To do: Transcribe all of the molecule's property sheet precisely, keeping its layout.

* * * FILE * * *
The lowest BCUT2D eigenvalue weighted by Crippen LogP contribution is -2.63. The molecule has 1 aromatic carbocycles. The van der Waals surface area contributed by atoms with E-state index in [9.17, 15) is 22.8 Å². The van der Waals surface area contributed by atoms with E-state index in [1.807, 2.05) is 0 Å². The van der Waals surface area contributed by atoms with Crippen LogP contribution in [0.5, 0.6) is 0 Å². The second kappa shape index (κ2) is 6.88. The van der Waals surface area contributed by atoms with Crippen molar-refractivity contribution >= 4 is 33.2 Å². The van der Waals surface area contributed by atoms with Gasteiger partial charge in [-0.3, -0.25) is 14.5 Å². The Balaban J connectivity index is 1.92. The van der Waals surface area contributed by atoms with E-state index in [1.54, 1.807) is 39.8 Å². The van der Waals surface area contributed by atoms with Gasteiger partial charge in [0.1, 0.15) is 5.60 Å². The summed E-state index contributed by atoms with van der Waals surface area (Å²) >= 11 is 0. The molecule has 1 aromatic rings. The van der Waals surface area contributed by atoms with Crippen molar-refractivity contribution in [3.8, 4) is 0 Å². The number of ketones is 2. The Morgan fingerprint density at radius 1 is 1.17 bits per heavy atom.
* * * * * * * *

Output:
The lowest BCUT2D eigenvalue weighted by Crippen LogP contribution is -2.63. The molecule has 1 aromatic carbocycles. The van der Waals surface area contributed by atoms with E-state index in [9.17, 15) is 22.8 Å². The van der Waals surface area contributed by atoms with E-state index in [1.807, 2.05) is 0 Å². The van der Waals surface area contributed by atoms with Crippen LogP contribution in [0.5, 0.6) is 0 Å². The second kappa shape index (κ2) is 6.88. The van der Waals surface area contributed by atoms with Crippen molar-refractivity contribution >= 4 is 33.2 Å². The van der Waals surface area contributed by atoms with Gasteiger partial charge in [-0.3, -0.25) is 14.5 Å². The Balaban J connectivity index is 1.92. The van der Waals surface area contributed by atoms with E-state index in [1.54, 1.807) is 39.8 Å². The van der Waals surface area contributed by atoms with Gasteiger partial charge in [0.1, 0.15) is 5.60 Å². The summed E-state index contributed by atoms with van der Waals surface area (Å²) >= 11 is 0. The molecule has 1 aromatic rings. The van der Waals surface area contributed by atoms with Crippen molar-refractivity contribution in [3.8, 4) is 0 Å². The number of ketones is 2. The Morgan fingerprint density at radius 1 is 1.17 bits per heavy atom.